The Massachusetts Constitution declares that the preservation of its citizens rights and liberties depends upon “spreading the opportunities and advantages of education” to all children, no matter their income.
Unfortunately, the Bay State’s educational system fails to live up to that vision. Access to a good school too often depends on a family’s ability to afford a home in an expensive community. But Massachusetts can break the tie between education and housing by enacting a scholarship tax credit law to expand educational opportunity for tens of thousands of low-income students.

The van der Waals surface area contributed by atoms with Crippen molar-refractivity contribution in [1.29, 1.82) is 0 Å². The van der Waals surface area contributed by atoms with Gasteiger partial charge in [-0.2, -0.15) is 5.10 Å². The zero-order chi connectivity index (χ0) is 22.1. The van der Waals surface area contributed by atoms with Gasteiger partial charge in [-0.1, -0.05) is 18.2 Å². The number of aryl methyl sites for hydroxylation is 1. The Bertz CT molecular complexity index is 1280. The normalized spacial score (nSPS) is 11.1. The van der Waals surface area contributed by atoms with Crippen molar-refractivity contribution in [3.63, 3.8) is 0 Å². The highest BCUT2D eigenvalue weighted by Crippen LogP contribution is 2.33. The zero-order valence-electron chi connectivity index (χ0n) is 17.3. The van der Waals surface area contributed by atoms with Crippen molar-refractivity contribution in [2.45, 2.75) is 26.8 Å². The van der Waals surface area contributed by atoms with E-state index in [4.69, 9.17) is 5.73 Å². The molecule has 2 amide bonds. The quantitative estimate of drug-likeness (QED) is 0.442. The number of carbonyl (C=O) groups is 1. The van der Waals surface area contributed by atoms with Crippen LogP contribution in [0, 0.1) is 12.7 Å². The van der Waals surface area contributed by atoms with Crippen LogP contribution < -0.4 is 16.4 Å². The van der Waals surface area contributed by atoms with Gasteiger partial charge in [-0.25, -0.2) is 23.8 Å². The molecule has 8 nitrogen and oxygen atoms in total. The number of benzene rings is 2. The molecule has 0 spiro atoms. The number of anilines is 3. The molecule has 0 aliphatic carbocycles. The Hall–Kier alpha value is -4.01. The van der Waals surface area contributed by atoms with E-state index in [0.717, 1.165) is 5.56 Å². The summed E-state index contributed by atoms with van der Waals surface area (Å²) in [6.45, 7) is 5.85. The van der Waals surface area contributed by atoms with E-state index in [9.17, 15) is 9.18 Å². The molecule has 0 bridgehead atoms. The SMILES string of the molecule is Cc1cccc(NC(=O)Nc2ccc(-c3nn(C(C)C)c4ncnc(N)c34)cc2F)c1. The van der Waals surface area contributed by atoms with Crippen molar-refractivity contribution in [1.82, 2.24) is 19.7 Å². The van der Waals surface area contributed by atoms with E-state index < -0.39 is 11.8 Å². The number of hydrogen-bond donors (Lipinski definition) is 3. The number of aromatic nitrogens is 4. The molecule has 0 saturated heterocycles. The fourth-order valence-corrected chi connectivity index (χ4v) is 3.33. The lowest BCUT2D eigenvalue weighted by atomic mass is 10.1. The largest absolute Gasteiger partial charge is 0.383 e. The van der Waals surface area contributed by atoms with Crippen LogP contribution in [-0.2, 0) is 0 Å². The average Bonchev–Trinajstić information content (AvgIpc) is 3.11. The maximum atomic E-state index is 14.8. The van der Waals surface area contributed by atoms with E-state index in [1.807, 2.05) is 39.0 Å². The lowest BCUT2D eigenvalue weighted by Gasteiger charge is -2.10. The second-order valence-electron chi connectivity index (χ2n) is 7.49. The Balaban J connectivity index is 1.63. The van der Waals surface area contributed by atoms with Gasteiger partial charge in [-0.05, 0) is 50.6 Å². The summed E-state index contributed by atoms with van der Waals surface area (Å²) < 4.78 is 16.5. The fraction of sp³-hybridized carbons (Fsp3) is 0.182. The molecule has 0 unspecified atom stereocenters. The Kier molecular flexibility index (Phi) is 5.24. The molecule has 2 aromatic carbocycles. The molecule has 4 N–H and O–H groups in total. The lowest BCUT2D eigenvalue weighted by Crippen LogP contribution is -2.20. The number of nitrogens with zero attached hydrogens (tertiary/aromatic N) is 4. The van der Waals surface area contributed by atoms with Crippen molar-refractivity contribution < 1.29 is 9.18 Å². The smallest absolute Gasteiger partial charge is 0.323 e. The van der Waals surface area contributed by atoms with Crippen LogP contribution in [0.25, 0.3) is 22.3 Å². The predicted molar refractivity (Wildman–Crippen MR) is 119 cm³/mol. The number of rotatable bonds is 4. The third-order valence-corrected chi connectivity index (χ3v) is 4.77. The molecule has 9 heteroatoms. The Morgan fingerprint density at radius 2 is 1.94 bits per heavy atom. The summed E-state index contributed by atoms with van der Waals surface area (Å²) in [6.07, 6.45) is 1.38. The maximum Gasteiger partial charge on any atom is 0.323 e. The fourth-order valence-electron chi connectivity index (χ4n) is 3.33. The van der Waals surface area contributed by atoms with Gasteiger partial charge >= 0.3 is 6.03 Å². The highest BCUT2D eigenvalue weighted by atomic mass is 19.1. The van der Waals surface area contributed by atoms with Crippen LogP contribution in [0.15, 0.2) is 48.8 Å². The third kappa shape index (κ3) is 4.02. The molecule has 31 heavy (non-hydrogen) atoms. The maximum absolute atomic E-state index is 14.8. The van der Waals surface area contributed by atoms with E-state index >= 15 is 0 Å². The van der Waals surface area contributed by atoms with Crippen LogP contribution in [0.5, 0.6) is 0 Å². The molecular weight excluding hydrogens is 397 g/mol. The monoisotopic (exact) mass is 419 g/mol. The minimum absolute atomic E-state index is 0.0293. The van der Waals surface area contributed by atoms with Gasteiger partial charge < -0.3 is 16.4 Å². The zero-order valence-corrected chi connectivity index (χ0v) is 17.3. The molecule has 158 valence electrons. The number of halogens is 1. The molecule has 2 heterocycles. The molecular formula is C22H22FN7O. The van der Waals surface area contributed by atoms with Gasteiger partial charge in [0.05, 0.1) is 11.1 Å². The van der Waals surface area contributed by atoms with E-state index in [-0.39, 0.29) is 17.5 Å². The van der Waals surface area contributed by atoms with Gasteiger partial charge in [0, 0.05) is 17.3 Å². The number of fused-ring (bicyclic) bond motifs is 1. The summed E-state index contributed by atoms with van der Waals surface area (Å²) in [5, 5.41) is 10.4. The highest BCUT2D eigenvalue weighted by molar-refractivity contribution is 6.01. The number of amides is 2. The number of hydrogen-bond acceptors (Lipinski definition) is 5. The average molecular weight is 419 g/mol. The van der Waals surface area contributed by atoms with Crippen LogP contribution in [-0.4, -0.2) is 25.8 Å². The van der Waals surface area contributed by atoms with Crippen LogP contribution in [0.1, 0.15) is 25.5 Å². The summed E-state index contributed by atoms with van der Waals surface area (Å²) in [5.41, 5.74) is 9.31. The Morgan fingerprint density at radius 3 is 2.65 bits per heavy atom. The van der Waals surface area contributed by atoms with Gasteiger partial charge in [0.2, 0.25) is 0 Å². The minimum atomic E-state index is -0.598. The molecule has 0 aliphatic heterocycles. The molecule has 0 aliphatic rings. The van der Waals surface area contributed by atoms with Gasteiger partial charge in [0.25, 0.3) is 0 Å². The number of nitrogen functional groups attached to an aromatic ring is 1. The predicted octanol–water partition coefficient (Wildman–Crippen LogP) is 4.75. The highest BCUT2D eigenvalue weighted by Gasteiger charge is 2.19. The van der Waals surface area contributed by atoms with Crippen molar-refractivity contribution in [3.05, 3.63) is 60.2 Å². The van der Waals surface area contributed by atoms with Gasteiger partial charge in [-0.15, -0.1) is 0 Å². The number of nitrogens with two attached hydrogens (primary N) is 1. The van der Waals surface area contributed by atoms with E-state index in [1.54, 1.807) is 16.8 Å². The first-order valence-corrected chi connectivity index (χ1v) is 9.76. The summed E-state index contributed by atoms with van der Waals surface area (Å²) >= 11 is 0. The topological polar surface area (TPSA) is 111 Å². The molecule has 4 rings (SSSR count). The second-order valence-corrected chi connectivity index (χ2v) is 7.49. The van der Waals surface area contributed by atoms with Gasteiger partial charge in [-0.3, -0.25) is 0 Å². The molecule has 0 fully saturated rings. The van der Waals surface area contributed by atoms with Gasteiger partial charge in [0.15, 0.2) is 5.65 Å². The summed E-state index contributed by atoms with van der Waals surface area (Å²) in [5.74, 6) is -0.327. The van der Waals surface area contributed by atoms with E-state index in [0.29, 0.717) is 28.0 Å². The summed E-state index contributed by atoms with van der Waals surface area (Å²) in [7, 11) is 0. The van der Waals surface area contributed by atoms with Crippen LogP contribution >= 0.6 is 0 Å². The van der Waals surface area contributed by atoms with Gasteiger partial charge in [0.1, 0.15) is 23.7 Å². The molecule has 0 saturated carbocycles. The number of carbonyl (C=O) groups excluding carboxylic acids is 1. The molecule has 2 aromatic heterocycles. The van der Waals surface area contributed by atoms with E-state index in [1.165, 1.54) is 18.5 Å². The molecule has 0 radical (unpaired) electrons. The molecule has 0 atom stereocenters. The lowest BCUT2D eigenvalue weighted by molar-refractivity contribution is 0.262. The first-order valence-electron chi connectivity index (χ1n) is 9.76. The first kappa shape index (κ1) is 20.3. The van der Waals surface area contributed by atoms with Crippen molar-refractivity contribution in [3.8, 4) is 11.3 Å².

Massachusetts is internationally competitive in math and science and consistently ranks among the very top performers on the National Assessment of Educational Progress, often called “the nation’s report card,” but these aggregate scores obscure the reality that performance varies considerably across districts, particularly along socio-economic lines.